OpinionsThe challenge is not over yet

The challenge is not over yet


Kumardeep Banerjee

A few months back many of us were enthusiastictravelers and willing to purchase new goods or redo our houses,buoyedby the “near defeat “of Covid -19 first wave. That changed within a fortnight in March and the word now hanging over is uncertainty. This helps us make sense of the latest GDP data, with caveats from the government, of the numbers being revised (downwards) based on future data. The same set of consumers who may have stabilized and pushed the economic growth during the last quarter of 2020-21 have been perhaps the worst-hit during the second wave.  This translates into huge lack of sentiment amongst consumers battered by loss of lives and and diffident of spendingbig. Yes, many top business leaders and experts have talked about limited impact of second wave on economic growth, but right now that seems unlikely.  The logic is unlike last year when the entire nation was put under a hard lockdown,the policy makers this time have preferred local lockdowns (many of which may well continue in some form till end of year), which could have cushioned impact on .

The real issue many might choose to overlook would be a sense of uncertainty wading through most considerations of any economic decision maker, from a small-time shopkeeper, to housewife, to senior bureaucrats in the government. Noone is sure if there will be future waves and what impact will they have on people and business. As the Prime Minister acknowledged and now many US experts have alerted, the virus is a ‘shape shifter' and constantly challenges the known frontiers of medical science. This leaves a huge haze for any decision-maker to think long-term. If a large private sector entrepreneur cannot decide the next few quarters' financials including hiring (creating new jobs) and starting new projects, it becomes almost stiflingfor the SME and MSME sector.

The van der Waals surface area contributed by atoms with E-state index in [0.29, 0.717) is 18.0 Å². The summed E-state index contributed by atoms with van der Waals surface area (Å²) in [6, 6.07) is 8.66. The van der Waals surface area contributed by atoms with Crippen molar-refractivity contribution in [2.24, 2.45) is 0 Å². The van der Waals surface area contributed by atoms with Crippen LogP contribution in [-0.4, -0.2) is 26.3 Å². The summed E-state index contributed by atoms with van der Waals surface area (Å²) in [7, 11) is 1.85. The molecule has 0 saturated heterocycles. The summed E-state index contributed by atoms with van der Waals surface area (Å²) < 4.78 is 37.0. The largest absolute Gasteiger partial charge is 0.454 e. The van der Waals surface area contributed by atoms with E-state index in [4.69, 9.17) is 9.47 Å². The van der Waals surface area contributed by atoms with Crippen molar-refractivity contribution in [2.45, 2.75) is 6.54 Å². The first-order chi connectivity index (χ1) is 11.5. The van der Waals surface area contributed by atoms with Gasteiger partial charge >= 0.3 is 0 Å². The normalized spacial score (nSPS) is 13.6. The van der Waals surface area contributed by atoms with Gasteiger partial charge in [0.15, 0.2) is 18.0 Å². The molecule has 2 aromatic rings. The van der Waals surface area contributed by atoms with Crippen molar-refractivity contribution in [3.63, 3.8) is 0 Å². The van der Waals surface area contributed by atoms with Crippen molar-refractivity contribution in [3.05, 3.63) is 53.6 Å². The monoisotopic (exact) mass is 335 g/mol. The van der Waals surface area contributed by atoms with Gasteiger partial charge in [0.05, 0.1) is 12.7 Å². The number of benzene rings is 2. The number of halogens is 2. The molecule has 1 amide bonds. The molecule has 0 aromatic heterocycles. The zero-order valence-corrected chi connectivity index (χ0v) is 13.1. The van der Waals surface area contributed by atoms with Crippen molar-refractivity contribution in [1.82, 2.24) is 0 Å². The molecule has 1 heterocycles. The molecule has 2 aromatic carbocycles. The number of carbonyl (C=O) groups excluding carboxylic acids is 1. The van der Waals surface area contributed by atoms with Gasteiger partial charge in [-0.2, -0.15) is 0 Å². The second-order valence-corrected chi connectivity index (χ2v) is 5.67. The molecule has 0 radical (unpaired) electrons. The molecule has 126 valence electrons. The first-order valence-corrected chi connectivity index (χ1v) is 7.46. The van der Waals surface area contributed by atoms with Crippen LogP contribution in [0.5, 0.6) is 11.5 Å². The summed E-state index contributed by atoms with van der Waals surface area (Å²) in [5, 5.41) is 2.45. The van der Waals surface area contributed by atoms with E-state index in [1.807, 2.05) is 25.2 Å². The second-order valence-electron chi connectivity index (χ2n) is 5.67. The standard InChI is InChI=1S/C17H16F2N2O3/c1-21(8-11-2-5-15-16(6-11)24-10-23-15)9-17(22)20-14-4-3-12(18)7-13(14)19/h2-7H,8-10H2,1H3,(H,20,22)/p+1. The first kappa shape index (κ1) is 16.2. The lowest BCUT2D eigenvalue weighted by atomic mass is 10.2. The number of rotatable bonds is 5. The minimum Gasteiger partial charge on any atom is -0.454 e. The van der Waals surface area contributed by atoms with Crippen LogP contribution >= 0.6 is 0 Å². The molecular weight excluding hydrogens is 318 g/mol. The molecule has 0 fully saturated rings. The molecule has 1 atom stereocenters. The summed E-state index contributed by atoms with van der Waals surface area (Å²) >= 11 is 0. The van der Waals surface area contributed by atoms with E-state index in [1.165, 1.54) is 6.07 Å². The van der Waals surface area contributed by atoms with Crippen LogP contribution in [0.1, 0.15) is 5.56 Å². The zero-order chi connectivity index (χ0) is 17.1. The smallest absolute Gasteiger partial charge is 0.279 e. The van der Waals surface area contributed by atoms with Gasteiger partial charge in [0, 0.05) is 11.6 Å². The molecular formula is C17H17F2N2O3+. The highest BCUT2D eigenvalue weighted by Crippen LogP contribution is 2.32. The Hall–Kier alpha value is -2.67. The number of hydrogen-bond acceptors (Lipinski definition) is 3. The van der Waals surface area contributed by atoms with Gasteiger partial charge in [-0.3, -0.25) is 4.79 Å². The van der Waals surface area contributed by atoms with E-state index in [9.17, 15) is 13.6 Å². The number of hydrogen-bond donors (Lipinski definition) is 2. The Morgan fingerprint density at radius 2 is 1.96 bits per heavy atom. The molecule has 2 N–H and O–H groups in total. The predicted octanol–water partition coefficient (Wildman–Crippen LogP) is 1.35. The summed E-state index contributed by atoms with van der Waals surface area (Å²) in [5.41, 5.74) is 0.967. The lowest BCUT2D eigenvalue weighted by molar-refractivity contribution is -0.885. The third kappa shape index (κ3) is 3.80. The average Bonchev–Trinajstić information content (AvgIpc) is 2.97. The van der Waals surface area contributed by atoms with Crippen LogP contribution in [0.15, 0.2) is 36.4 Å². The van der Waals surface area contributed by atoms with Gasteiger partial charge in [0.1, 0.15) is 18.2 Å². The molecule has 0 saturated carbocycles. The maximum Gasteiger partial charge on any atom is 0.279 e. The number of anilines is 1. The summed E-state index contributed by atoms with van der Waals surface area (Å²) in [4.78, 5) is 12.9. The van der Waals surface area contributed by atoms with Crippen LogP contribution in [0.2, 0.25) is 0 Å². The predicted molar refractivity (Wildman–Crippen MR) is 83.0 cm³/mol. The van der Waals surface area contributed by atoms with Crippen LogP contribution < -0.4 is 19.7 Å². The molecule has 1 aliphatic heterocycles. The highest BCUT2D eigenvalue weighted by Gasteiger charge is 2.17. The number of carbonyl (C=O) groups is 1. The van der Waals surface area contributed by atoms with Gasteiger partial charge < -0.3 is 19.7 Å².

The current wave of the pandemic has so far seemed to have impacted urban geographies far more than the rural sector. Urban sector is a constant that keeps the economic engine chugging. It is time to think of corrective actions to ensure a balanced “Covid-adjusted “economic growth for the current fiscal. The finance minister has talked about government not being averse to additional measures to boost the economy (out of budget expenses) if the criticality of the situation demands. What one needs to remember is like , it is the opening few overs which are of critical importance to decide the fate of the game. If the team loses wickets or gives away too many runs, the stress on victory becomes more challenging.

What can be done in the short-term is start talking about various budgetary schemes available for potential beneficiaries, especially those the pandemic impacted. It is time to collate all information together for citizens to start availing the benefits. Secondly, the government's approach has been to dole out aid and relief via public sector banks under various compensations, tax reliefs,complicated loans, manyof which are beyond the comprehension of a beneficiary. The schemes have to be made simpler and explained in a language citizens understand. Thirdly, cash in hand for those impacted by the pandemic will be a great relief and can save the economy from a crash.

(The writer ia a policy analyst. The views expressed are personal.)

The Northlines is an independent source on the Web for news, facts and figures relating to Jammu, Kashmir and Ladakh and its neighbourhood.


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